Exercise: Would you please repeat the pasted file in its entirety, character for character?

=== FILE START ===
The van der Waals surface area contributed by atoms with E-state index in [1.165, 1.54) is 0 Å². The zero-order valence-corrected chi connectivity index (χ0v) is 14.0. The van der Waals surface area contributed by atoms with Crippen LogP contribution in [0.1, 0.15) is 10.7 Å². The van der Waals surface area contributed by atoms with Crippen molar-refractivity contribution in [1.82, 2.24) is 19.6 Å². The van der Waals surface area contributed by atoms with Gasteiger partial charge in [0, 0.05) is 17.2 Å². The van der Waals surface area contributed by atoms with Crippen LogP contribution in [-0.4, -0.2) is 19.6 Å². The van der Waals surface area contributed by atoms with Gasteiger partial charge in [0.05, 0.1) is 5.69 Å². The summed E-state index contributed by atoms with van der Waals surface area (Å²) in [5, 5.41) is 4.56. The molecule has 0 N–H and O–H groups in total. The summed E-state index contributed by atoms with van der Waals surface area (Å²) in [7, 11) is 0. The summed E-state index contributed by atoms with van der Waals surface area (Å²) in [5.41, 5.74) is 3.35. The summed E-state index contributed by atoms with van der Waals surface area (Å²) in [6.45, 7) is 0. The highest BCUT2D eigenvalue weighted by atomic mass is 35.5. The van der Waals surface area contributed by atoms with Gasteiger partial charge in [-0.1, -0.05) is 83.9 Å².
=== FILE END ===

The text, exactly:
The van der Waals surface area contributed by atoms with E-state index in [1.165, 1.54) is 0 Å². The zero-order valence-corrected chi connectivity index (χ0v) is 14.0. The van der Waals surface area contributed by atoms with Crippen LogP contribution in [0.1, 0.15) is 10.7 Å². The van der Waals surface area contributed by atoms with Crippen molar-refractivity contribution in [1.82, 2.24) is 19.6 Å². The van der Waals surface area contributed by atoms with Gasteiger partial charge in [0, 0.05) is 17.2 Å². The van der Waals surface area contributed by atoms with Crippen LogP contribution in [-0.4, -0.2) is 19.6 Å². The van der Waals surface area contributed by atoms with Gasteiger partial charge in [0.05, 0.1) is 5.69 Å². The summed E-state index contributed by atoms with van der Waals surface area (Å²) in [5, 5.41) is 4.56. The molecule has 0 N–H and O–H groups in total. The summed E-state index contributed by atoms with van der Waals surface area (Å²) in [7, 11) is 0. The summed E-state index contributed by atoms with van der Waals surface area (Å²) in [5.41, 5.74) is 3.35. The summed E-state index contributed by atoms with van der Waals surface area (Å²) in [6.45, 7) is 0. The highest BCUT2D eigenvalue weighted by atomic mass is 35.5. The van der Waals surface area contributed by atoms with Gasteiger partial charge in [-0.1, -0.05) is 83.9 Å².